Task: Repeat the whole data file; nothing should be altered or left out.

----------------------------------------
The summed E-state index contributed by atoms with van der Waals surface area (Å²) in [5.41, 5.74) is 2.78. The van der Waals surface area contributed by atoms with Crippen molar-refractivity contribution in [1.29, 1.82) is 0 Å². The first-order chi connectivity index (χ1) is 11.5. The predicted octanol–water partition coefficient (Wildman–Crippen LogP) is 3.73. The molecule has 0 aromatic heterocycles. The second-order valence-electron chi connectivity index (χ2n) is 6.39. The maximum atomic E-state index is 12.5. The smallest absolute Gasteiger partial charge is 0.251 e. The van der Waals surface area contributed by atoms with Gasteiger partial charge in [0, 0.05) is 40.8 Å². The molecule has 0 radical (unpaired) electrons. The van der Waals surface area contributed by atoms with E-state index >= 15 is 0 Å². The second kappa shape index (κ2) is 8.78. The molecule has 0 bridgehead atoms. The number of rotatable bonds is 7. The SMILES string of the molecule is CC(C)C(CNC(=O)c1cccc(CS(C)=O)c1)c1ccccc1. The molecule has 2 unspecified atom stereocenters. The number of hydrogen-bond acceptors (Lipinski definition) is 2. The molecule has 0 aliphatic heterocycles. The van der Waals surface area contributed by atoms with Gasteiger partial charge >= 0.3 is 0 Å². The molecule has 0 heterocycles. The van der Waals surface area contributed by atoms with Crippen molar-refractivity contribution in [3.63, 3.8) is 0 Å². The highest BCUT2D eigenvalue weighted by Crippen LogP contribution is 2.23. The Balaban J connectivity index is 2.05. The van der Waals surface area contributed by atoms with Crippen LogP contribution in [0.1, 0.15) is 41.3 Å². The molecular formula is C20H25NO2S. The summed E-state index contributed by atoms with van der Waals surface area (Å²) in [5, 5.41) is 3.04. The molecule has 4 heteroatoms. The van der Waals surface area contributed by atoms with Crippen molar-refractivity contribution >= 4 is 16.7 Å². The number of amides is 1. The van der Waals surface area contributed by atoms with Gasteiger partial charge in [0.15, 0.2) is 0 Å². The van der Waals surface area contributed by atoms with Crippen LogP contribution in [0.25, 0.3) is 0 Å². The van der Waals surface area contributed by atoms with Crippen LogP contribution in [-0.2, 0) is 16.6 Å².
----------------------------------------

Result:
The summed E-state index contributed by atoms with van der Waals surface area (Å²) in [5.41, 5.74) is 2.78. The van der Waals surface area contributed by atoms with Crippen molar-refractivity contribution in [1.29, 1.82) is 0 Å². The first-order chi connectivity index (χ1) is 11.5. The predicted octanol–water partition coefficient (Wildman–Crippen LogP) is 3.73. The molecule has 0 aromatic heterocycles. The second-order valence-electron chi connectivity index (χ2n) is 6.39. The maximum atomic E-state index is 12.5. The smallest absolute Gasteiger partial charge is 0.251 e. The van der Waals surface area contributed by atoms with Gasteiger partial charge in [0, 0.05) is 40.8 Å². The molecule has 0 radical (unpaired) electrons. The van der Waals surface area contributed by atoms with E-state index >= 15 is 0 Å². The second kappa shape index (κ2) is 8.78. The molecule has 0 bridgehead atoms. The number of rotatable bonds is 7. The SMILES string of the molecule is CC(C)C(CNC(=O)c1cccc(CS(C)=O)c1)c1ccccc1. The molecule has 2 unspecified atom stereocenters. The number of hydrogen-bond acceptors (Lipinski definition) is 2. The molecule has 0 aliphatic heterocycles. The van der Waals surface area contributed by atoms with Gasteiger partial charge >= 0.3 is 0 Å². The molecule has 0 heterocycles. The van der Waals surface area contributed by atoms with Crippen molar-refractivity contribution in [3.63, 3.8) is 0 Å². The highest BCUT2D eigenvalue weighted by Crippen LogP contribution is 2.23. The Balaban J connectivity index is 2.05. The van der Waals surface area contributed by atoms with Crippen LogP contribution in [0.1, 0.15) is 41.3 Å². The molecular formula is C20H25NO2S. The summed E-state index contributed by atoms with van der Waals surface area (Å²) in [5, 5.41) is 3.04. The molecule has 4 heteroatoms. The van der Waals surface area contributed by atoms with Crippen molar-refractivity contribution >= 4 is 16.7 Å². The number of amides is 1. The van der Waals surface area contributed by atoms with Gasteiger partial charge in [0.15, 0.2) is 0 Å². The van der Waals surface area contributed by atoms with Crippen LogP contribution in [0.25, 0.3) is 0 Å². The van der Waals surface area contributed by atoms with Crippen LogP contribution in [-0.2, 0) is 16.6 Å².